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Dementia education and support goes virtual

Greater Trail residents invited to join Alzheimer’s B.C webinars
Visit the Alzheimer Society of B.C.’s website to sign up for an online session. (Submitted photo)

As the COVID-19 pandemic continues to dramatically affect the way of life in Trail, Rossland and area, providing support for the community’s most vulnerable residents is more important than ever before.

While maintaining physical distancing during this time is essential, the Alzheimer Society of B.C. is urging residents not to forget about people living with dementia and their caregivers.

One way the society is offering support is through webinars this month - starting Wednesday, May 13 - that address the timely topic of long-distance caregiving.

To register for any of these free sessions, visit the Alzheimer B.C. website at

“During this time of increased isolation, many people affected by dementia may feel disconnected from support networks and will face unexpected challenges,” says Ruth Cordiner, West Kootenay regional support and education coordinator.

A diagnosis of Alzheimer’s disease or another dementia affects the whole family.

“A person living with dementia needs more and more help as the disease progresses – and family members are often the first people to provide this help,” Cordiner said.

“However, when family members aren’t living with the person – often in other cities, provinces or even countries – caregiving can present special challenges, even under normal circumstances. Long-distance caregiving is even more of a challenge in these uncertain times.”

Tips for long-distance


Caring for someone long distance is even more complicated now that physical distancing and travel restrictions are in place. Staying in touch requires regular communication. Staying in touch from a distance requires regular communication and involving others to help.

Here are some suggestions:

· Establish a routine: An established routine can be reassuring for everyone. Make a video call with FaceTime or other software, call or write letters/emails to exchange news and find out how things are going. Keep in mind, however, that equipment may only be useful for those in the early stages of the disease.

· Contact the healthcare provider: Arrange to meet the person’s healthcare provider to get to know them. Establish a way to keep in contact.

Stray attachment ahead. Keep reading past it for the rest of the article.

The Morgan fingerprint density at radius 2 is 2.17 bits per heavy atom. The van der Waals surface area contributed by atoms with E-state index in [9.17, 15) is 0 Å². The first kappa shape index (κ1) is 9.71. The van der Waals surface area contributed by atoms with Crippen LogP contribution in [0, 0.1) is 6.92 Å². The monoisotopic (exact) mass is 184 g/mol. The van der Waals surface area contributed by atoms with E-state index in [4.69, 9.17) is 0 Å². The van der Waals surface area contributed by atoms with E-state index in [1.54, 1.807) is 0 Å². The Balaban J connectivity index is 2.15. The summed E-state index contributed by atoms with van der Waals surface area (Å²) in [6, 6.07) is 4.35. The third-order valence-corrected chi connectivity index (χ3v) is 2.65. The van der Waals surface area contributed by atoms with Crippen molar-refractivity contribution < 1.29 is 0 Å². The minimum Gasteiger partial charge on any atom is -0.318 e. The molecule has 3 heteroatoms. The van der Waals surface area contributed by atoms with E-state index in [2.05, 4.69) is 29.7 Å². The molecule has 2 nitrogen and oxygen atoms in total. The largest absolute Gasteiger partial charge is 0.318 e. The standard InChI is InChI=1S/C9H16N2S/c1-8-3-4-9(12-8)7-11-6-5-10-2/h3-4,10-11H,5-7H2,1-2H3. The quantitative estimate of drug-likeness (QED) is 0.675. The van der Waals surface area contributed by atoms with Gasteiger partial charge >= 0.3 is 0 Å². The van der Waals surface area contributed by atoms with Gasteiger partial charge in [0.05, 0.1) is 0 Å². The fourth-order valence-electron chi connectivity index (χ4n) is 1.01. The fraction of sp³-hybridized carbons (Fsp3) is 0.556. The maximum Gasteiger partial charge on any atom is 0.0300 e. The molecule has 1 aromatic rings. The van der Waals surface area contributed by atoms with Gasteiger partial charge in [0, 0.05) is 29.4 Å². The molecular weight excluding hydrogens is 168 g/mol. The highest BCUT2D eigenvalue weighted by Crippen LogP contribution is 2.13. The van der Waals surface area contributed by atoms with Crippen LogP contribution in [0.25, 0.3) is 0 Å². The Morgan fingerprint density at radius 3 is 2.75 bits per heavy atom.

· Maintain contact with other caregivers: Stay in touch with any caregivers nearby. This may include a neighbour, a friend, or a relative who lives with, or near, your family member. It could also be a social worker or a staff person from a local Alzheimer Society. Be sure to let these people know that you appreciate their help. Keep in mind the different viewpoints of close and distant relatives. On the one hand, you may be the first to notice a problem. Confusion or memory loss may have developed so gradually that others may not have noticed the change. On the other hand, because you are not there every day, you may not realize how difficult the situation is for the regular caregiver.

· Support each other: If another family member is providing care, talk with them and offer your support. Try to understand each other’s feelings and points of view and talk over what can be done. Find ways to support each other and to share responsibilities.

Attend a webinar

· May 13, 2 p.m. or 7 p.m. Long-distance caregiving : Practical tips on providing meaningful caregiving support from a distance.

· May 20, 2 p.m. “Why do I feel this way?” Coping with changes brought by dementia: Explore change and loss and the uncertainty of the dementia experience.

· May 27, 2 p.m. Accessing care services during COVID-19: Learn strategies for navigating changes in accessing services and how to get the most out of your interactions with care providers.

About dementia

Dementia is a term that describes a general group of brain disorders. Symptoms include the loss of memory, impaired judgment, and changes in behaviour and personality. Dementia is progressive, degenerative and eventually terminal.

The Alzheimer Society of B.C.’s vision is a world without dementia; that vision begins with a world where people living with the disease are welcomed, acknowledged and included. Working in communities throughout the province, the society supports, educates and advocates for people living with dementia, as well as enabling research into the disease.

As part of a national federation, the society is a leading authority on the disease in Canada.

Accessing support

The Alzheimer Society of B.C. is committed to ensuring that people affected by dementia have the confidence and skills to live the best life possible. First Link® dementia support is the Alzheimer Society of B.C.’s suite of programs and services designed to help them. First Link® is available throughout the progression of the disease, from diagnosis (or before) to end-of-life care.

Connect to First Link® by asking your health-care provider for a referral or by calling the First Link® Dementia Helpline at 1-800-936-6033. The Helpline is available Monday to Friday, 9 a.m. to 8 p.m.

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Sheri Regnier

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